#### Standalone example

I thought it would be helpful to provide a simple, standalone implementation of vectorization in C++ with all the template magic included. It needs to be generalized with `boost::promote_args`

in the very first template metaprogram struct. There’s a bit of doc explaining what’s going on. I’m happy to elaborate more if people have questions.

This general approach is already in Stan for unary functions.

#### More efficient alternatives

This is *not* the most efficient way to implement broadcasting and vectorization.

*Cache computations*: For example, consider `hypot(double x, double y) == sqrt(square(x) + square(y))`

and its vectorized form `hypot(const vector<double>& x, double y)`

. In the latter, we’d ideally only compute `square(y)`

once and reuse it. That could be done with an implementation along the lines of our distributions. But it would require coding a new version

*Adjoint-Jacobian form*: An orthogonal improvement is to bypass the `operands_and_partials`

approach we use in the probability functions and move straight to an adjoint-Jacobian product form, which will reduce virtual function calls and memory use in the expression graph. There’s example code in that issue.

#### Generalization

This (and its unary version, which is much simpler) could probably be extended beyond scalars to vectorize multivariate functions. There’s nothing really specific about the base types here, other than that if we allow containers, then we need to worry about the contained type relations (i.e., covariant types in the CS sense, not the stats sense).

#### C++ Code

```
#include <vector>
#include <iostream>
// calculate return type of vectorized function
template <typename T1, typename T2>
struct vectorized_return {
typedef double type; // generalize to `boost::promote_args<T1, T2>::type`
};
template <typename T1, typename T2>
struct vectorized_return<T1, std::vector<T2>> {
typedef std::vector<typename vectorized_return<T1, T2>::type> type;
};
template <typename T1, typename T2>
struct vectorized_return<std::vector<T1>, T2> {
typedef std::vector<typename vectorized_return<T1, T2>::type> type;
};
template <typename T1, typename T2>
struct vectorized_return<std::vector<T1>, std::vector<T2>> {
typedef std::vector<typename vectorized_return<T1, T2>::type> type;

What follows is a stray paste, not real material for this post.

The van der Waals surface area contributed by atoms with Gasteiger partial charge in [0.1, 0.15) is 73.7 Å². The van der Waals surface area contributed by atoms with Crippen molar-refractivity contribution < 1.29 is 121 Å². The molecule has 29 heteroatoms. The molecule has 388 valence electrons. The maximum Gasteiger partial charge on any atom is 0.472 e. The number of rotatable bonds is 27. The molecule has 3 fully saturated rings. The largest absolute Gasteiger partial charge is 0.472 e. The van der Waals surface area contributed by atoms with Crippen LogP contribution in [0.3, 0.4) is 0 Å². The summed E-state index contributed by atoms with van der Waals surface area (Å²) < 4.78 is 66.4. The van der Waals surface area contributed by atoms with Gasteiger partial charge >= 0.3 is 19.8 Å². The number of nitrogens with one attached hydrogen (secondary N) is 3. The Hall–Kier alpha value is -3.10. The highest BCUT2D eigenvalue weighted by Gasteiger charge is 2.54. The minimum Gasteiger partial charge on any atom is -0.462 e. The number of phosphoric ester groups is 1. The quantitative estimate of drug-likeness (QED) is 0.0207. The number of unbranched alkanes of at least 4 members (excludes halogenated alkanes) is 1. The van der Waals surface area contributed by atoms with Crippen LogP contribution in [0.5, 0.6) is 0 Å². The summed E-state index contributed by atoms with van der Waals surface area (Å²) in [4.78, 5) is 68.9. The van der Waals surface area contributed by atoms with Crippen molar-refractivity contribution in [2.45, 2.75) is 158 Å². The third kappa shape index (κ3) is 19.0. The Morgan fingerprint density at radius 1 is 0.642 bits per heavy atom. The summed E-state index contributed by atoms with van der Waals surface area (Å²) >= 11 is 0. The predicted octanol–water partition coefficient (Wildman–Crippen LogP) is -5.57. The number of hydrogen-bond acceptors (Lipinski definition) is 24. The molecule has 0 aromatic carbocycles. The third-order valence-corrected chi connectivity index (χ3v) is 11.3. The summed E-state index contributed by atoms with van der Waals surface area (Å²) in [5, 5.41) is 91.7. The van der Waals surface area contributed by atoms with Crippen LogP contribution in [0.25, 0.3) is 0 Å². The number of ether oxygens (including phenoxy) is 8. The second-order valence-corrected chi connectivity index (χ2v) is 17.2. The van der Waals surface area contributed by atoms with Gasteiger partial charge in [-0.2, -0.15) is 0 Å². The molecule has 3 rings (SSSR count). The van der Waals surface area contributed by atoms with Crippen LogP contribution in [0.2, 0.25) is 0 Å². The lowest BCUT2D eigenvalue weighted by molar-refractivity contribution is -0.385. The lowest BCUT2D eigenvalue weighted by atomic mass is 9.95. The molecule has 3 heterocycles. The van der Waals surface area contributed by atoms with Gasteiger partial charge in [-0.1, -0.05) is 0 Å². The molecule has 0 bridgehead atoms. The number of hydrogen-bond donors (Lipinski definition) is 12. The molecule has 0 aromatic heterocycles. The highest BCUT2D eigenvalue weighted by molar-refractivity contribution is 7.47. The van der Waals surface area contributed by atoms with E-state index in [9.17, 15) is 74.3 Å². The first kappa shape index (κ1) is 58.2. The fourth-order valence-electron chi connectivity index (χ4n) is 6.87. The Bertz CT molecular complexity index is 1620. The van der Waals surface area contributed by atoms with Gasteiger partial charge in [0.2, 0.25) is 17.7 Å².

};
// compute vectorized result, overloads per arg shape; three instances
// per container type because container types must match; should just
// work for autodiff vars
template <class F, typename T1, typename T2>
typename vectorized_return<T1, T2>::type
vectorize(const T1& x1, const T2& x2) {
return F::apply(x1, x2);
}
template <class F, typename T1, typename T2>
typename vectorized_return<T1, std::vector<T2>>::type
vectorize(const T1& x1, const std::vector<T2>& x2) {
typename vectorized_return<std::vector<T1>, T2>::type y(x2.size());
for (size_t i = 0; i < x2.size(); ++i)
y[i] = F::apply(x1, x2[i]);
return y;
}
template <class F, typename T1, typename T2>
typename vectorized_return<std::vector<T1>, T2>::type
vectorize(const std::vector<T1>& x1, const T2& x2) {
typename vectorized_return<std::vector<T1>, T2>::type y(x1.size());
for (size_t i = 0; i < x1.size(); ++i)
y[i] = F::apply(x1[i], x2);
return y;
}
template <class F, typename T1, typename T2>
typename vectorized_return<std::vector<T1>, std::vector<T2>>::type
vectorize(const std::vector<T1>& x1, const std::vector<T2>& x2) {
typename vectorized_return<std::vector<T1>, T2>::type y(x1.size());
for (size_t i = 0; i < x1.size(); ++i)
y[i] = F::apply(x1[i], x2[i]);
return y;
}
// (1) assume that foo(scalar, scalar) fully defined for
// prim (int, double), fwd (fvar<T>), rev (var) instantiations
// including mixing autodiff types with double types;
// this function's name need not match the eventual name; if
// they're different, the vectorization defines the double case
double foo(double x1, double x2) {
return x1 + x2;
}
// (2) embed in templated static fun in struct; could use namespace to
// qualify call
struct foo_fun {
template <typename T1, typename T2>
static typename vectorized_return<T1, T2>::type
apply(const T1& x1, const T2& x2) {
return foo(x1, x2);
}
};
// (3) define vectorized function with vectorization; not ambiguos
// with more specific double version
template <typename T1, typename T2>
typename vectorized_return<T1, T2>::type
foo(const T1& x1, const T2& x2) {
return vectorize<foo_fun>(x1, x2);
}
// just making sure it all works
int main() {
double x1 = 3.2;
double x2 = 2.9;
std::vector<double> xs1 = { 1.5, 2.3 };
std::vector<double> xs2 = { -2.8, 62 };
// check all instantiations
double b = foo(1, 1);
double a = foo(1, 1.3);
double c = foo(1.3, 1);
double d = foo(1.7, 2.9);
std::vector<double> e = foo(1, xs2);
std::vector<double> f = foo(xs1, 1);
std::vector<double> g = foo(xs1, xs2);
// make sure values are right
double y1 = foo(x1, x2);
std::cout << "foo(x1, x2) = " << y1 << std::endl;
std::vector<double> ys2 = foo(xs1, x2);
for (int i = 0; i < ys2.size(); ++i)
std::cout << "foo(xs1, x2)[" << i << "]=" << ys2[i] << std::endl;
std::vector<double> ys3 = foo(x1, xs2);
for (int i = 0; i < ys3.size(); ++i)
std::cout << "foo(x1, xs2)[" << i << "]=" << ys3[i] << std::endl;
std::vector<double> ys4 = foo(xs1, xs2);
for (int i = 0; i < ys4.size(); ++i)
std::cout << "foo(xs1, xs2)[" << i << "]=" << ys4[i] << std::endl;
}
```

Here’s what it does:

```
~/temp2$ clang++ --std=c++11 vec.cpp
~/temp2$ ./a.out
foo(x1, x2) = 6.1
foo(xs1, x2)[0]=4.4
foo(xs1, x2)[1]=5.2
foo(x1, xs2)[0]=0.4
foo(x1, xs2)[1]=65.2
foo(xs1, xs2)[0]=-1.3
foo(xs1, xs2)[1]=64.3
~/temp2$
```